Dollar firm amid US yield spike; bitcoin back below $60,000
Bitcoin retreated to below $60,000 amid a report that India will push ahead on a proposal to ban cryptocurrencies.
The US dollar held firm on Monday after bouncing off a one-week low last week, supported by a spike in benchmark Treasury yields to more-than-one-year highs as inflation fears continued to smoulder.
Bitcoin retreated to below $60,000 amid a Reuters report that India will push ahead on a proposal to ban cryptocurrencies. It had surged to a record $61,781.83 over the weekend.
The greenback traded near its highest since June against the Japanese yen, which tends to weaken when Treasury yields rise.
Market participants have grown wary in recent weeks that massive fiscal stimulus and pent-up consumer demand could lead to a jump in inflation as expanding vaccination campaigns bring an end to lockdowns.
US producer prices had their largest annual gain in nearly 2-1/2 years, data showed on Friday, while the country’s economy is set to get a massive shot in the arm from President Joe Biden’s $1.9 trillion stimulus package.
The outlook for the already brisk pace of US vaccinations has also been boosted by Biden’s order for every state to make all adults eligible for vaccination by May 1.
The dollar index, which tracks the US currency against six major peers, held around 91.645 early in Monday’s Asia session after climbing from near a one-week low of 91.364 at the end of last week.
Benchmark 10-year Treasury yields were at 1.6282 per cent on Monday, close to Friday’s top of 1.6420 per cent.
The dollar was largely flat at 109.04 yen on Monday, near the nine-month top of 109.235 reached last week.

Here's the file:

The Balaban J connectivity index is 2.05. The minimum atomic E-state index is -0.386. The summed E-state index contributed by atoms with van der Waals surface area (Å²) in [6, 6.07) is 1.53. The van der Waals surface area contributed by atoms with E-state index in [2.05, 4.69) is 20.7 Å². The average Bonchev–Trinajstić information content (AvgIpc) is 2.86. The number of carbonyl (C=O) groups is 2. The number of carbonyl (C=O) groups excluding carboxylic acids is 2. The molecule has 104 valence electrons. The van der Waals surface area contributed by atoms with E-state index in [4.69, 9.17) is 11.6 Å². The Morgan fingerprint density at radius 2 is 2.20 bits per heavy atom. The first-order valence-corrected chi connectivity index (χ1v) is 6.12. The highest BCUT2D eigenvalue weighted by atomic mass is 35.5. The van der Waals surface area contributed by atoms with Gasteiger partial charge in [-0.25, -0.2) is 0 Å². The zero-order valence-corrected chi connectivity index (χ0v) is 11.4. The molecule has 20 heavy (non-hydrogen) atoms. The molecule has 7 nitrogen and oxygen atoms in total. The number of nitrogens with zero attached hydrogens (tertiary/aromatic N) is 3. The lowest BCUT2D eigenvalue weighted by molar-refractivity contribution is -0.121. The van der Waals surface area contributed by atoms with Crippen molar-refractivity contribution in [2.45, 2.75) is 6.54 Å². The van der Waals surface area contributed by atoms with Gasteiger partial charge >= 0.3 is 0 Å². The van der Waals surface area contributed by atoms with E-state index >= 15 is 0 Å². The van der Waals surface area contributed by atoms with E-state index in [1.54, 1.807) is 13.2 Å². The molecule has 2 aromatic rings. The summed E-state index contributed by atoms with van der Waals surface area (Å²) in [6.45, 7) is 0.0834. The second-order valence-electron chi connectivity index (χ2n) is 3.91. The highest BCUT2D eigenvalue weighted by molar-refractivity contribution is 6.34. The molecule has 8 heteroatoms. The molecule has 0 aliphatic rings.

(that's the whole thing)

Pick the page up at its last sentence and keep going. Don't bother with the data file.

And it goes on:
The greenback has also been supported by a paring of bets for its decline, with speculators cutting net short positions to the lowest since mid-November in the week ended March 9, according to calculations by Reuters and U.S. Commodity Futures Trading Commission data released on Friday.
The dollar index has gained 1.8 per cent this year, tracking the rise in benchmark yields from below 1 per cent. In 2020, the gauge fell nearly 7 per cent.
Many analysts expect the dollar to resume that downtrend in due course.
“Higher bond yields alone are unlikely to sustain the upswing in USD,” Commonwealth Bank of Australia analysts wrote in a research note, adding dollar declines were coming “soon”.
“The move higher in bond yields largely reflects the better economic outlook, which is ultimately a weight on the USD.”
The euro was mostly unchanged at $1.19535, consolidating just below $1.20 after sliding to a three-month trough of $1.18355 last week.
The Australian dollar - viewed widely as a liquid proxy for risk appetite - rose slightly to $0.7769, paring some of Friday’s 0.4 per cent loss.
The Canadian dollar was largely flat, after earlier strengthening to C$1.2461 for the first time in three years. On Friday, a bigger-than-expected domestic jobs gain supported the view that the Bank of Canada would reduce quantitative easing purchases next month.
Bitcoin changed hands at around $59,940 after Reuters cited a senior government official as saying India will propose a law banning cryptocurrencies and fining anyone trading in the country or even holding such digital assets.
It would be one of the world’s strictest policies against the red-hot digital assets, and comes just as bitcoin and its rivals have been gaining credibility amid a wave of endorsements from big investors such as BlackRock Inc and corporate leaders including Tesla Inc’s Elon Musk and Twitter Inc’s Jack Dorsey.
Bitcoin has more than doubled in value this year, after more than quadrupling in 2020.
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